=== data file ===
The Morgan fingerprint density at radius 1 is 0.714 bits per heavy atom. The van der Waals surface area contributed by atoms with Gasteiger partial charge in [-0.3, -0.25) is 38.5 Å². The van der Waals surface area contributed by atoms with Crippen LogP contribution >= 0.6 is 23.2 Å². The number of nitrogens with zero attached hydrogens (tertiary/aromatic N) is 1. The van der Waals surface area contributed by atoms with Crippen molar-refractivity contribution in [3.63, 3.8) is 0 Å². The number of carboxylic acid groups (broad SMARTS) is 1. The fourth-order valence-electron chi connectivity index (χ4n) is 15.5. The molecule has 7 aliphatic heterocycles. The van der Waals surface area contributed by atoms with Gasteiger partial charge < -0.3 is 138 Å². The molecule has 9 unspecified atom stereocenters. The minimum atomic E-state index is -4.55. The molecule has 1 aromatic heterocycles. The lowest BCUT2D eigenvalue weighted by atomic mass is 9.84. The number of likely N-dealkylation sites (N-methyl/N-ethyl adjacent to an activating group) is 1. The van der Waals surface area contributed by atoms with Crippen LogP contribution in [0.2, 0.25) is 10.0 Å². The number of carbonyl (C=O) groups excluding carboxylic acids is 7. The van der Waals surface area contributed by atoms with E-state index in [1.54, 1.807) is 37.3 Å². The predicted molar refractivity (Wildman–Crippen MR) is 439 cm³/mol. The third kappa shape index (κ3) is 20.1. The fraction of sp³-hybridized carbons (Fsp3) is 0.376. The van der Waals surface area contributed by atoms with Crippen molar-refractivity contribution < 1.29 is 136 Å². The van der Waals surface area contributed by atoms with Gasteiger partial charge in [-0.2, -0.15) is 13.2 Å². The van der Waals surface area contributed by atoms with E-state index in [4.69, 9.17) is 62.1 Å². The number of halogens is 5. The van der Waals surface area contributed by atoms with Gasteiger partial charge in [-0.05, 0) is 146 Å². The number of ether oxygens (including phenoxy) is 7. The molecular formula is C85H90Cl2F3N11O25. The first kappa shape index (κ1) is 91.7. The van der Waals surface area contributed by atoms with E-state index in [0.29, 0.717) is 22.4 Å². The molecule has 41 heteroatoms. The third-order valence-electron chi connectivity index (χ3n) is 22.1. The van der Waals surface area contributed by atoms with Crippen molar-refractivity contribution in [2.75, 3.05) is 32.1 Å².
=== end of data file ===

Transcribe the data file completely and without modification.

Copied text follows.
The Morgan fingerprint density at radius 1 is 0.714 bits per heavy atom. The van der Waals surface area contributed by atoms with Gasteiger partial charge in [-0.3, -0.25) is 38.5 Å². The van der Waals surface area contributed by atoms with Crippen LogP contribution >= 0.6 is 23.2 Å². The number of nitrogens with zero attached hydrogens (tertiary/aromatic N) is 1. The van der Waals surface area contributed by atoms with Crippen molar-refractivity contribution in [3.63, 3.8) is 0 Å². The number of carboxylic acid groups (broad SMARTS) is 1. The fourth-order valence-electron chi connectivity index (χ4n) is 15.5. The molecule has 7 aliphatic heterocycles. The van der Waals surface area contributed by atoms with Gasteiger partial charge < -0.3 is 138 Å². The molecule has 9 unspecified atom stereocenters. The minimum atomic E-state index is -4.55. The molecule has 1 aromatic heterocycles. The lowest BCUT2D eigenvalue weighted by atomic mass is 9.84. The number of likely N-dealkylation sites (N-methyl/N-ethyl adjacent to an activating group) is 1. The van der Waals surface area contributed by atoms with Crippen LogP contribution in [0.2, 0.25) is 10.0 Å². The number of carbonyl (C=O) groups excluding carboxylic acids is 7. The van der Waals surface area contributed by atoms with E-state index in [1.54, 1.807) is 37.3 Å². The predicted molar refractivity (Wildman–Crippen MR) is 439 cm³/mol. The third kappa shape index (κ3) is 20.1. The fraction of sp³-hybridized carbons (Fsp3) is 0.376. The van der Waals surface area contributed by atoms with Crippen molar-refractivity contribution < 1.29 is 136 Å². The van der Waals surface area contributed by atoms with Gasteiger partial charge in [-0.2, -0.15) is 13.2 Å². The van der Waals surface area contributed by atoms with E-state index in [4.69, 9.17) is 62.1 Å². The number of halogens is 5. The van der Waals surface area contributed by atoms with Gasteiger partial charge in [-0.05, 0) is 146 Å². The number of ether oxygens (including phenoxy) is 7. The molecular formula is C85H90Cl2F3N11O25. The first kappa shape index (κ1) is 91.7. The van der Waals surface area contributed by atoms with E-state index in [0.29, 0.717) is 22.4 Å². The molecule has 41 heteroatoms. The third-order valence-electron chi connectivity index (χ3n) is 22.1. The van der Waals surface area contributed by atoms with Crippen molar-refractivity contribution in [2.75, 3.05) is 32.1 Å².